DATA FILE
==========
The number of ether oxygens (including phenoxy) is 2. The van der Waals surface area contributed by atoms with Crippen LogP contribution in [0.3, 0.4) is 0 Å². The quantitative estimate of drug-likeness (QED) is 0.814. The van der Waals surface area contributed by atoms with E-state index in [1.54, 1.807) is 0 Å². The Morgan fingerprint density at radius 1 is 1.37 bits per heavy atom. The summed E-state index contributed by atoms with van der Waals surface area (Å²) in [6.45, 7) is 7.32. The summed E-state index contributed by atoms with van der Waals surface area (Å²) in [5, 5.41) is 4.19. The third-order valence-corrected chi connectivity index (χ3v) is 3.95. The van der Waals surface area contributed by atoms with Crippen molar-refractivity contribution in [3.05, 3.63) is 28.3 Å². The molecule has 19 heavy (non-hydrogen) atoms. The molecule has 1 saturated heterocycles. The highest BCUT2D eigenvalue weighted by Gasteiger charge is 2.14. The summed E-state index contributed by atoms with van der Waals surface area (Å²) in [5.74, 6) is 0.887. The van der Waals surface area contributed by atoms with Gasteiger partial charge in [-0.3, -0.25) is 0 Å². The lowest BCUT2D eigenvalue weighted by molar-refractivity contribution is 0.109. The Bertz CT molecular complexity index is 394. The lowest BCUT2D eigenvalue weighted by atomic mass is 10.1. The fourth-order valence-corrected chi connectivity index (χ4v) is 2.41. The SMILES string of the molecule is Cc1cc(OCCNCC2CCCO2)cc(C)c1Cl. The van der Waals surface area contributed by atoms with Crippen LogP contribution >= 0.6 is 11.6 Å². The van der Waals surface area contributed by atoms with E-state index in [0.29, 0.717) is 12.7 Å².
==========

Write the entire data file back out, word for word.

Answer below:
The number of ether oxygens (including phenoxy) is 2. The van der Waals surface area contributed by atoms with Crippen LogP contribution in [0.3, 0.4) is 0 Å². The quantitative estimate of drug-likeness (QED) is 0.814. The van der Waals surface area contributed by atoms with E-state index in [1.54, 1.807) is 0 Å². The Morgan fingerprint density at radius 1 is 1.37 bits per heavy atom. The summed E-state index contributed by atoms with van der Waals surface area (Å²) in [6.45, 7) is 7.32. The summed E-state index contributed by atoms with van der Waals surface area (Å²) in [5, 5.41) is 4.19. The third-order valence-corrected chi connectivity index (χ3v) is 3.95. The van der Waals surface area contributed by atoms with Crippen molar-refractivity contribution in [3.05, 3.63) is 28.3 Å². The molecule has 19 heavy (non-hydrogen) atoms. The molecule has 1 saturated heterocycles. The highest BCUT2D eigenvalue weighted by Gasteiger charge is 2.14. The summed E-state index contributed by atoms with van der Waals surface area (Å²) in [5.74, 6) is 0.887. The van der Waals surface area contributed by atoms with Gasteiger partial charge in [-0.3, -0.25) is 0 Å². The lowest BCUT2D eigenvalue weighted by molar-refractivity contribution is 0.109. The Bertz CT molecular complexity index is 394. The lowest BCUT2D eigenvalue weighted by atomic mass is 10.1. The fourth-order valence-corrected chi connectivity index (χ4v) is 2.41. The SMILES string of the molecule is Cc1cc(OCCNCC2CCCO2)cc(C)c1Cl. The van der Waals surface area contributed by atoms with Crippen LogP contribution >= 0.6 is 11.6 Å². The van der Waals surface area contributed by atoms with E-state index in [0.29, 0.717) is 12.7 Å².